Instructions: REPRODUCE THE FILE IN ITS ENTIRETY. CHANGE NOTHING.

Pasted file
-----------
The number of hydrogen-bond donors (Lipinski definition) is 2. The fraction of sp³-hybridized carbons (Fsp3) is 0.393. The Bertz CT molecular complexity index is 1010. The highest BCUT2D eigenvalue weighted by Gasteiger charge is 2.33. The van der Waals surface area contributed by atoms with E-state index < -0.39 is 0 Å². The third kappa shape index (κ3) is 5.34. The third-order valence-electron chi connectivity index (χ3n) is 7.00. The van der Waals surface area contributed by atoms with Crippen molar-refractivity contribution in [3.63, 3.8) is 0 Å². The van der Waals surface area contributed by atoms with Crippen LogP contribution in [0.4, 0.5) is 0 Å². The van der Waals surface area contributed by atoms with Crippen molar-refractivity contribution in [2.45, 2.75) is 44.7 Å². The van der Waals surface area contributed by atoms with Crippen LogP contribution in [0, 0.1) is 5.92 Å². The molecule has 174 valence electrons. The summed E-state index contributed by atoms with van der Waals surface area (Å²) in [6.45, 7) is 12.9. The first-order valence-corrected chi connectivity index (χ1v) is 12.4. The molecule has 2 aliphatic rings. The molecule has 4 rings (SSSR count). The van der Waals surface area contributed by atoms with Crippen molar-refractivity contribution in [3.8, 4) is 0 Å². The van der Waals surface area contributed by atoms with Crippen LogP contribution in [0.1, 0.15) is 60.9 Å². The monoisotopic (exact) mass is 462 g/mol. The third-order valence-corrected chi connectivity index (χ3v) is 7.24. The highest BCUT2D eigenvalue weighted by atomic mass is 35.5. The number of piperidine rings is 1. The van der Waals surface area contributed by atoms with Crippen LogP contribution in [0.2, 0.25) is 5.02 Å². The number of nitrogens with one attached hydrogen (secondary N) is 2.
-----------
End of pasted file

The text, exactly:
The number of hydrogen-bond donors (Lipinski definition) is 2. The fraction of sp³-hybridized carbons (Fsp3) is 0.393. The Bertz CT molecular complexity index is 1010. The highest BCUT2D eigenvalue weighted by Gasteiger charge is 2.33. The van der Waals surface area contributed by atoms with E-state index < -0.39 is 0 Å². The third kappa shape index (κ3) is 5.34. The third-order valence-electron chi connectivity index (χ3n) is 7.00. The van der Waals surface area contributed by atoms with Crippen molar-refractivity contribution in [3.63, 3.8) is 0 Å². The van der Waals surface area contributed by atoms with Crippen LogP contribution in [0.4, 0.5) is 0 Å². The van der Waals surface area contributed by atoms with Crippen molar-refractivity contribution in [2.45, 2.75) is 44.7 Å². The van der Waals surface area contributed by atoms with Crippen LogP contribution in [0, 0.1) is 5.92 Å². The molecule has 174 valence electrons. The summed E-state index contributed by atoms with van der Waals surface area (Å²) in [6.45, 7) is 12.9. The first-order valence-corrected chi connectivity index (χ1v) is 12.4. The molecule has 2 aliphatic rings. The molecule has 4 rings (SSSR count). The van der Waals surface area contributed by atoms with Crippen molar-refractivity contribution in [3.8, 4) is 0 Å². The van der Waals surface area contributed by atoms with Crippen LogP contribution in [0.1, 0.15) is 60.9 Å². The monoisotopic (exact) mass is 462 g/mol. The third-order valence-corrected chi connectivity index (χ3v) is 7.24. The highest BCUT2D eigenvalue weighted by atomic mass is 35.5. The number of piperidine rings is 1. The van der Waals surface area contributed by atoms with Crippen LogP contribution in [0.2, 0.25) is 5.02 Å². The number of nitrogens with one attached hydrogen (secondary N) is 2.